KAIST and Samsung Heavy Industries (SHI) celebrated the twentieth anniversary of their university-industry cooperation in shipbuilding and ocean technology research. Established in 1995, the cooperation has remained steadfast for two decades, even times when Korea suffered gravely from its financial crisis in late 1990s. A ceremony to commemorate the cooperation took place at the Mechanical Engineering Building on October 17, 2014. About thirty distinguished guests including the Head of the Department of Mechanical Engineering, Professor Choong-Sik Bae, and the chief engineer of SHI Marine Research Institute, Dr. Jong-Soo Seo, participated in the ceremony. The cooperation programs included appointing advisory professors for technological support, implementing business-based academic courses, offering university-industry wide open lectures, opening regular courses for auditing, and finding possible joint researches. Through this cooperation, Samsung has secured technologies needed for industry, and KAIST has produced students who have real-world experience in industrial fields. Twenty years of cooperation has produced shining results by running various programs such as technological advice, special lectures, small-scale research projects, consignment research projects, and courses for research and design personnel. For example, what started as a small-scale research project with USD 4,800 in funding, the LNG (Liquefied Natural Gas) related research has grown into a large-scale research project with a total of USD 2.85 million in funding. As a result, they developed a secondary barrier for LNG carriers which was recognized by Lloyd‘s Register. Their research eventually lowered ship manufacturing costs tremendously. In 2003, the cooperation project received the presidential citation from the University-Industry Cooperation Competition organized by the Federation of Korean Industries. KAIST and SHI planned to increase their cooperation to make it Korea’s leading university-industry cooperation program. Professor Bae said, “Our programs to focus on solving industrial problems have turned out quite successful.” He emphasized that “for this reason, the cooperation even continued during the Asian financial crisis in 1997.” He added, “By expanding the current cooperation, we aim to make it an exemplary program that contributes to Korea’s shipbuilding and ocean plant industries.”
KAIST Registers an Internationally Recognized Standard Patent
A video compression technology, jointly developed by Professor Mun-Chul Kim of the Department of Electrical Engineering at KAIST, the Electronics and Telecommunications Research Institute (ETRI), and the Korean Broadcasting System (KBS), is registered internationally as the standard patent in the next-generation High Efficiency Video Coding (HEVC). HEVC (H.265) is an international technology standard that compresses large image data for Ultra High Definition (UHD) televisions and smartphones. It has the twice the compression efficiency as that of H.264/AVC which is most commonly used for processing full HD sources. This means that it is able to compress a video file to half the size while maintaining the same image quality. Although the related market is at a nascent stage, HEVC technology has already been applied to the latest version of televisions and smartphones. Experts predict that the market will grow to USD 200 billion by 2016, and KAIST is expected to receive a royalty payment of USD 9.3 million from this patent. The International Organization for Standardization (ISO/IEC) established the HEVC standard in January 2013. Also, an international patent pool licensing corporation, MPEG LA announced the HEVC standard patent pool on September 29, 2014. Professor Joongmyeon Bae, Dean of the Office of University-Industry Cooperation (OUIC) of KAIST, said, “This is an unprecedented case for Korea whereby a core technology developed by a university became an international standard, which has a vast impact on the market.” President of KAIST, Steve Kang commented, “With its advanced technology, KAIST joined the HEVC standard patent pool as one of the 23 founding members along with Apple, Siemens, and NEC. This is a remarkable achievement.” Picture 1: Improvements in video compression technology Picture 2: Comparison of different screen resolutions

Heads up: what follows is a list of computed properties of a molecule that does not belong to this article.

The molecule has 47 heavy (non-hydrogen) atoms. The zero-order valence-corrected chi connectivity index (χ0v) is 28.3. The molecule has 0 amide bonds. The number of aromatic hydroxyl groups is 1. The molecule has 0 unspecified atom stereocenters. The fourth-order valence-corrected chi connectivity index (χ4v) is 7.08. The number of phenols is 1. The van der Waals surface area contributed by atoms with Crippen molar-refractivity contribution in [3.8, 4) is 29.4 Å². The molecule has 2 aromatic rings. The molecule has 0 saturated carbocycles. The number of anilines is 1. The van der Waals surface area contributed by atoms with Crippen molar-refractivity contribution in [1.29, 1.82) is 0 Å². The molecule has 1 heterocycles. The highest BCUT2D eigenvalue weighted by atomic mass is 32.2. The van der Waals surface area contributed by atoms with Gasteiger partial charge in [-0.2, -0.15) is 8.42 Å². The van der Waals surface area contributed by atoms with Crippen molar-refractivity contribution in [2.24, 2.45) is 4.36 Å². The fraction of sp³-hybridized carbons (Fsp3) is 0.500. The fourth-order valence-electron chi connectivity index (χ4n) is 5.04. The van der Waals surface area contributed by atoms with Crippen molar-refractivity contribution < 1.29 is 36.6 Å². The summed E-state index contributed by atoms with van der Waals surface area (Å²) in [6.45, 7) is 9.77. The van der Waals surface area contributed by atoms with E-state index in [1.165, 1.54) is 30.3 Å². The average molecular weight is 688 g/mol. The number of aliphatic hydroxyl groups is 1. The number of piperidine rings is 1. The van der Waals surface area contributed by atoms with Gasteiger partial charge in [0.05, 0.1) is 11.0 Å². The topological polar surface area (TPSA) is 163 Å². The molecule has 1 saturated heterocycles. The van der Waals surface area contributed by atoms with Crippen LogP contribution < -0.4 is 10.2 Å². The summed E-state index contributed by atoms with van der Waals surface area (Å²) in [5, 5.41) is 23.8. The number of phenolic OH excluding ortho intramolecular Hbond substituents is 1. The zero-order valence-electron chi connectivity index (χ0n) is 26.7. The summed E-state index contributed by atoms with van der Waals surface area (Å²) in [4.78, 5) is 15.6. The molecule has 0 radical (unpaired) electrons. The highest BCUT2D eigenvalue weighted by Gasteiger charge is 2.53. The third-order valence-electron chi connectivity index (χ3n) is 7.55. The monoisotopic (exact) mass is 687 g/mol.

KAIST Co-owns the HEVC Patent Portfolio License
MPEG LA, LLC, a firm based in Denver, Colorado, which licenses patent pools covering essential patents required for the use of video coding technology, such as MPEG-2, MPEG-4 Visual (Part 2), and HEVC/H.264, announced the availability of the High Efficiency Video Coding (HEVC) Patent Portfolio License on September 29, 2014. The HEVC standard, also known as H.265 and MPEG-H Part 2, is necessary to improve video coding and transmission efficiency for the Internet, televisions, and mobile gadgets with increased speed and capacity. Through the portfolio license, users can easily obtain patent rights required for the HEVC standard in a single transaction, instead of negotiating separate licenses from multiple patent holders. A total of 23 enterprises currently own essential HEVC patents. KAIST is the only Korean university among the joint patent owners. Collaborating with the Korea Broadcasting System (KBS) and the Electronics and Telecommunications Research Institute (ETRI), Professor Mun-Chul Kim of the Electrical Engineering Department at KAIST developed one of the core patents. For a link to a press release distributed by MPEG LA, LLC, please see: MPEG LA, LLC, September 29, 2014 "MPEG LA, LLC Offers HEVC Patent Portfolio License" http://www.mpegla.com/main/Pages/Media.aspx